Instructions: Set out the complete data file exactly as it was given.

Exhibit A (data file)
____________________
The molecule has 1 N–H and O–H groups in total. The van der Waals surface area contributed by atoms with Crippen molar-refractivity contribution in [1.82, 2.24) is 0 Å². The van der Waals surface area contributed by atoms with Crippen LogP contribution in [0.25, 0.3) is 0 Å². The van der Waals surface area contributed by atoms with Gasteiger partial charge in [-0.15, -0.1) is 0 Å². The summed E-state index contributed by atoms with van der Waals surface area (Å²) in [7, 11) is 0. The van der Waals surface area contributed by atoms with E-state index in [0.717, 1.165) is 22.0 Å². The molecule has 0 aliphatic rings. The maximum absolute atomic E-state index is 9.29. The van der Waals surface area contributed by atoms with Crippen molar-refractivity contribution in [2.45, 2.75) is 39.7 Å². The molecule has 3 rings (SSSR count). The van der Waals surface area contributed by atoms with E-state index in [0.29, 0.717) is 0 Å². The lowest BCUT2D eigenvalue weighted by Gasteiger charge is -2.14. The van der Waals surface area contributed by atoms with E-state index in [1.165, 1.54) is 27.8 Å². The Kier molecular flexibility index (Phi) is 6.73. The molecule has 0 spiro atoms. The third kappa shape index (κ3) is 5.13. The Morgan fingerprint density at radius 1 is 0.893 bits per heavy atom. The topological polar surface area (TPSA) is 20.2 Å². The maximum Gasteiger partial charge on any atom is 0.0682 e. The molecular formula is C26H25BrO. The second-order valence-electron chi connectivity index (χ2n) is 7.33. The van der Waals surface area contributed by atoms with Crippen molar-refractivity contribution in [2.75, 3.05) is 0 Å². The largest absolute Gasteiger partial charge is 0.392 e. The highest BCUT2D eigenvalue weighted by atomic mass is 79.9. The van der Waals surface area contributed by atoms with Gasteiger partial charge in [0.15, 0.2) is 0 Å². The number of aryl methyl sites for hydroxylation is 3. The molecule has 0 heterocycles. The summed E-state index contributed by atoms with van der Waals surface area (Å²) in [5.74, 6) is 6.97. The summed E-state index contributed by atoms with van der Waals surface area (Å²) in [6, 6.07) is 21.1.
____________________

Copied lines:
The molecule has 1 N–H and O–H groups in total. The van der Waals surface area contributed by atoms with Crippen molar-refractivity contribution in [1.82, 2.24) is 0 Å². The van der Waals surface area contributed by atoms with Crippen LogP contribution in [0.25, 0.3) is 0 Å². The van der Waals surface area contributed by atoms with Gasteiger partial charge in [-0.15, -0.1) is 0 Å². The summed E-state index contributed by atoms with van der Waals surface area (Å²) in [7, 11) is 0. The van der Waals surface area contributed by atoms with E-state index in [0.717, 1.165) is 22.0 Å². The molecule has 0 aliphatic rings. The maximum absolute atomic E-state index is 9.29. The van der Waals surface area contributed by atoms with Crippen molar-refractivity contribution in [2.45, 2.75) is 39.7 Å². The molecule has 3 rings (SSSR count). The van der Waals surface area contributed by atoms with E-state index in [0.29, 0.717) is 0 Å². The lowest BCUT2D eigenvalue weighted by Gasteiger charge is -2.14. The van der Waals surface area contributed by atoms with E-state index in [1.165, 1.54) is 27.8 Å². The Kier molecular flexibility index (Phi) is 6.73. The molecule has 0 spiro atoms. The third kappa shape index (κ3) is 5.13. The Morgan fingerprint density at radius 1 is 0.893 bits per heavy atom. The topological polar surface area (TPSA) is 20.2 Å². The maximum Gasteiger partial charge on any atom is 0.0682 e. The molecular formula is C26H25BrO. The second-order valence-electron chi connectivity index (χ2n) is 7.33. The van der Waals surface area contributed by atoms with Crippen molar-refractivity contribution in [2.75, 3.05) is 0 Å². The largest absolute Gasteiger partial charge is 0.392 e. The highest BCUT2D eigenvalue weighted by atomic mass is 79.9. The van der Waals surface area contributed by atoms with Gasteiger partial charge in [0.15, 0.2) is 0 Å². The number of aryl methyl sites for hydroxylation is 3. The molecule has 0 heterocycles. The summed E-state index contributed by atoms with van der Waals surface area (Å²) in [5.74, 6) is 6.97. The summed E-state index contributed by atoms with van der Waals surface area (Å²) in [6, 6.07) is 21.1.